For all the growth experiments L. oligofermentans was precultured for 24 h under the same conditions (medium, carbon source, atmosphere, temperature, etc.) used for the above experiments, followed by re-inoculation (initial OD600 ~ 0.01) into the fresh medium.

RNA extraction, sequencing and differential expression analysis

L. oligofermentans was inoculated (OD600 of inoculated culture ~ 0.001 or initial cell density ~ 1 × 105 CFU/ml) into a modified malo-lactic differential (MLD) medium [28] without malic acid, cellulose and bromocresol green, and with the concentration of a sole carbon source (either glucose, ribose or xylose) being 50 mM and pH adjusted to 5.2. The cells were adapted to growth on a certain carbon source by passing them through a medium with the same carbon source for at least 5 generations. The cultures were grown in three replicates per carbon source at 25 °C under microaerobic conditions (250 ml bottles with 200 ml of liquid medium, no shaking). The OD600 values were measured once an hour/two hours between 17 and 31 h of growth. In addition, viable cell counts were determined (using plate cultivation for 5 days on MRS medium with xylose instead of glucose, 25 °C, anaerobic atmosphere) to ensure that they correlated with the OD600 values. Samples were taken from each replicate at three time points 20, 24 and 30 h. RNA extraction and RNA sequencing libraries construction were done as in our previous study [18]. Briefly, cell metabolism and RNAase activity were inhibited by treatment with a cold 10:1 mixture of ethanol-phenol, samples were centrifuged and immediately frozen. The cells were disrupted by a mixer mill and RNA was extracted by the Rneasy Plant Mini Kit (Qiagen) with DNAase treatment. Ribosomal RNAs were omitted from the total RNA and RNA-seq libraries were produced using the Ovation RNA-seq System V2 (NuGEN). The dsDNA obtained was sheared using sonication, followed by polishing the fragments obtained with T4 DNA polymerase and ligating the adapters for SOLiD sequencing. Libraries (overall 27: three carbohydrates × three time points × three replicates) were size selected and thereafter sequenced in two runs with six lanes overall using SOLiD 5500XL (Life technologies, Foster City, Ca, USA) to produce 75 bp single-end reads.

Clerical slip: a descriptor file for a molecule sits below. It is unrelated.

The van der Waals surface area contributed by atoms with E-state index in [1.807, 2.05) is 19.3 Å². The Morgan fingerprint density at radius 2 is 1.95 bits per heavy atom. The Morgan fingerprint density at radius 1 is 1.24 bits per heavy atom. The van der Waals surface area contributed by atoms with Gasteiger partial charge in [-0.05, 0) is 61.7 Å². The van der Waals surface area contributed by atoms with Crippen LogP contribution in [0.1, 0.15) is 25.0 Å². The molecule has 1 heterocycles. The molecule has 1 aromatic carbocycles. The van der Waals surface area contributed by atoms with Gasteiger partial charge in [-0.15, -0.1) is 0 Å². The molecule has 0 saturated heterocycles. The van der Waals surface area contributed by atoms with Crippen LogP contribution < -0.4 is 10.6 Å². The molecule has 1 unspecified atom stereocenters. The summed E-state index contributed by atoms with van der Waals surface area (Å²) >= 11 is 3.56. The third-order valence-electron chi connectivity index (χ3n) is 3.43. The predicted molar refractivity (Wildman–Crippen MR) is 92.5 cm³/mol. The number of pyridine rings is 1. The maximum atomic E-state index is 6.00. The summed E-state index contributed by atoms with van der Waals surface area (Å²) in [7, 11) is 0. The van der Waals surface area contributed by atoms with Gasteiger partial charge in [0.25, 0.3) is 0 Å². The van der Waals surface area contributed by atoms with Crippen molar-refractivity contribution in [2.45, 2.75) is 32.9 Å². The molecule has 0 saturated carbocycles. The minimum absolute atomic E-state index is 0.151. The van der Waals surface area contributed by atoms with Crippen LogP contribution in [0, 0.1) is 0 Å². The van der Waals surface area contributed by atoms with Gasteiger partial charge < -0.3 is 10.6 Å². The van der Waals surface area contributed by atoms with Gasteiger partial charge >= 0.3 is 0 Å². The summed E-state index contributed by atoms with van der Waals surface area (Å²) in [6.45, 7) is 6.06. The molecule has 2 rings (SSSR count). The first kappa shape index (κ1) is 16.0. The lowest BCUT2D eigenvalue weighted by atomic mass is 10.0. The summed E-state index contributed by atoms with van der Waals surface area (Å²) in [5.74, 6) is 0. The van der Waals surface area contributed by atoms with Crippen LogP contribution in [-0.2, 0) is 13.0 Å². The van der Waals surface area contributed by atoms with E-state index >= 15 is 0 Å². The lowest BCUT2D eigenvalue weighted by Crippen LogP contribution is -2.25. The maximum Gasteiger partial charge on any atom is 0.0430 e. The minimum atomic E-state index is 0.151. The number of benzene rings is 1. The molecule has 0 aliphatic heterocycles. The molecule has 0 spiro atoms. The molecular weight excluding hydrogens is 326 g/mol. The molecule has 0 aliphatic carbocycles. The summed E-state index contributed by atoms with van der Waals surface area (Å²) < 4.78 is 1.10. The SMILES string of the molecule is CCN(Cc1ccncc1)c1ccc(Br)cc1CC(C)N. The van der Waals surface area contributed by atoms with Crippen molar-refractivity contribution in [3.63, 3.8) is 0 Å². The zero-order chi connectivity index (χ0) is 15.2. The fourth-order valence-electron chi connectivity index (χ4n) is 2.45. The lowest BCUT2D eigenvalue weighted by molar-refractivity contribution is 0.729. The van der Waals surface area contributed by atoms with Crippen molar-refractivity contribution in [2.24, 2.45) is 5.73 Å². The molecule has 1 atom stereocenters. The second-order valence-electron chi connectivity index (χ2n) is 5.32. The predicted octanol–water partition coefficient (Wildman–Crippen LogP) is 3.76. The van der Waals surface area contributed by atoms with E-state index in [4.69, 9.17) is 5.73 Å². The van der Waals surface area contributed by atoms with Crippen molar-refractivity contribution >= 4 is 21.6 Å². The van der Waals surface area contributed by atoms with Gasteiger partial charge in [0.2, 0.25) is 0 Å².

Lifescope software (Life Technologies) was used for mapping and counting the RNA-seq reads, as well as for generation of the normalized read counts RPKM (Reads Per Kilobase of gene per Million mapped reads). The percentages of reads that were mapped to the L. oligofermentans genome varied from 23 to 87 % for different samples, and were identical between two sequencing runs. Approximately, half (44–52 %) of the mapped reads in each sample belonged to the protein-coding genes, which were used for further analysis. Four samples (libraries) that had a low number of CDS-mapped reads (<200,000) were discarded to avoid introduction of higher variability to the data especially for low expressed genes, leaving only two replicates per some conditions (combination of carbon source and time point). The number of CDS-mapped reads in samples used for the further analysis ranged from 0.76 to 13.84 million per sample (Additional file 1: Table S1). Hierarchical clustering of samples based on Euclidean distances and principle component analysis (PCA) was done using R functions as described in the manual for DESeq2 package on rlog-transformed data [30]. As the result, replicates belonging to the same carbon source clustered together at all time points on both heatmaps and PCA plots. This suggests that biological replicates for the same carbohydrate show higher similarity than samples obtained during growth on different carbohydrates, which indicates good quality of the RNA-seq data that were obtained and mapped.

Differential expression analysis for three pairs of transcriptomes, obtained during growth on different carbon sources (glucose-ribose, glucose-xylose and ribose-xylose), was performed independently for each time point (20, 24 and 30 h) using R package DESeq2 [30]. Default parameters were used. The genes were considered to be differentially expressed (DE) if their adjusted p-value was less than or equal to 0.05 and absolute log2 fold changes (FCs), obtained from DESeq2 output, were higher than or equal to 1 (commonly used parameters for differential expression analysis, e.g. [31]). The information on processed RNA-seq data (raw read counts, RPKMs) and differential expression analysis (adjusted p-values and log2FC) can be found in Additional file 2.

Motif discovery and search